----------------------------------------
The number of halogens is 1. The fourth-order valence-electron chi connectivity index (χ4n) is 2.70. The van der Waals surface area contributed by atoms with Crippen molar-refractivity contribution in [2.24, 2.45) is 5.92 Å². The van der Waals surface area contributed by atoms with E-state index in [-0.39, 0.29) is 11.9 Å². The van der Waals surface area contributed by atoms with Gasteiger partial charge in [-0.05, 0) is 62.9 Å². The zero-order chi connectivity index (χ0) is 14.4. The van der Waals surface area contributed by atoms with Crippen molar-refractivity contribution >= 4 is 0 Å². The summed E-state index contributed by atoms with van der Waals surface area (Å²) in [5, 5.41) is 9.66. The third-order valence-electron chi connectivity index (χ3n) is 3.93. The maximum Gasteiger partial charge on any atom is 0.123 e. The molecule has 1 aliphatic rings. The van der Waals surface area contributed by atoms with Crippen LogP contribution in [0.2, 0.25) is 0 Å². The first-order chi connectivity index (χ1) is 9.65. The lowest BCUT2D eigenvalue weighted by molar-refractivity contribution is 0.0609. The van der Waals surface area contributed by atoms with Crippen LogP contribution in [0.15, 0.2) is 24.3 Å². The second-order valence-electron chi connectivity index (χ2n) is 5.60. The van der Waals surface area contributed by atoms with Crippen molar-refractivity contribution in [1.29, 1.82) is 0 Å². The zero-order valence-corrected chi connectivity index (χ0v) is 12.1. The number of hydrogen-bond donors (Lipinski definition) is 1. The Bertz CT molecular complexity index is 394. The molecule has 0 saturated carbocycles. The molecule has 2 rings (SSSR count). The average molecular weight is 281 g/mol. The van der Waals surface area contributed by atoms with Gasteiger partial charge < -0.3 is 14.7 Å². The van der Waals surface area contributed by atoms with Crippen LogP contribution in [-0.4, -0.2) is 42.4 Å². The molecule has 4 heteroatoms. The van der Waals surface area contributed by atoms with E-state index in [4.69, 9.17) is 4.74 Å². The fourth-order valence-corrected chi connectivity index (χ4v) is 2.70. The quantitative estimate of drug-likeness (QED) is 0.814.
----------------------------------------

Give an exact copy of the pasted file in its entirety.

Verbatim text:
The number of halogens is 1. The fourth-order valence-electron chi connectivity index (χ4n) is 2.70. The van der Waals surface area contributed by atoms with Crippen molar-refractivity contribution in [2.24, 2.45) is 5.92 Å². The van der Waals surface area contributed by atoms with E-state index in [-0.39, 0.29) is 11.9 Å². The van der Waals surface area contributed by atoms with Gasteiger partial charge in [-0.05, 0) is 62.9 Å². The zero-order chi connectivity index (χ0) is 14.4. The van der Waals surface area contributed by atoms with Crippen molar-refractivity contribution >= 4 is 0 Å². The summed E-state index contributed by atoms with van der Waals surface area (Å²) in [5, 5.41) is 9.66. The third-order valence-electron chi connectivity index (χ3n) is 3.93. The maximum Gasteiger partial charge on any atom is 0.123 e. The molecule has 1 aliphatic rings. The van der Waals surface area contributed by atoms with Crippen LogP contribution in [0.2, 0.25) is 0 Å². The first-order chi connectivity index (χ1) is 9.65. The lowest BCUT2D eigenvalue weighted by molar-refractivity contribution is 0.0609. The van der Waals surface area contributed by atoms with Crippen LogP contribution in [0.15, 0.2) is 24.3 Å². The second-order valence-electron chi connectivity index (χ2n) is 5.60. The van der Waals surface area contributed by atoms with Crippen molar-refractivity contribution in [1.29, 1.82) is 0 Å². The zero-order valence-corrected chi connectivity index (χ0v) is 12.1. The number of hydrogen-bond donors (Lipinski definition) is 1. The Bertz CT molecular complexity index is 394. The molecule has 0 saturated carbocycles. The molecule has 2 rings (SSSR count). The average molecular weight is 281 g/mol. The van der Waals surface area contributed by atoms with Gasteiger partial charge < -0.3 is 14.7 Å². The van der Waals surface area contributed by atoms with Crippen LogP contribution in [-0.4, -0.2) is 42.4 Å². The molecule has 4 heteroatoms. The van der Waals surface area contributed by atoms with E-state index in [4.69, 9.17) is 4.74 Å². The fourth-order valence-corrected chi connectivity index (χ4v) is 2.70. The quantitative estimate of drug-likeness (QED) is 0.814.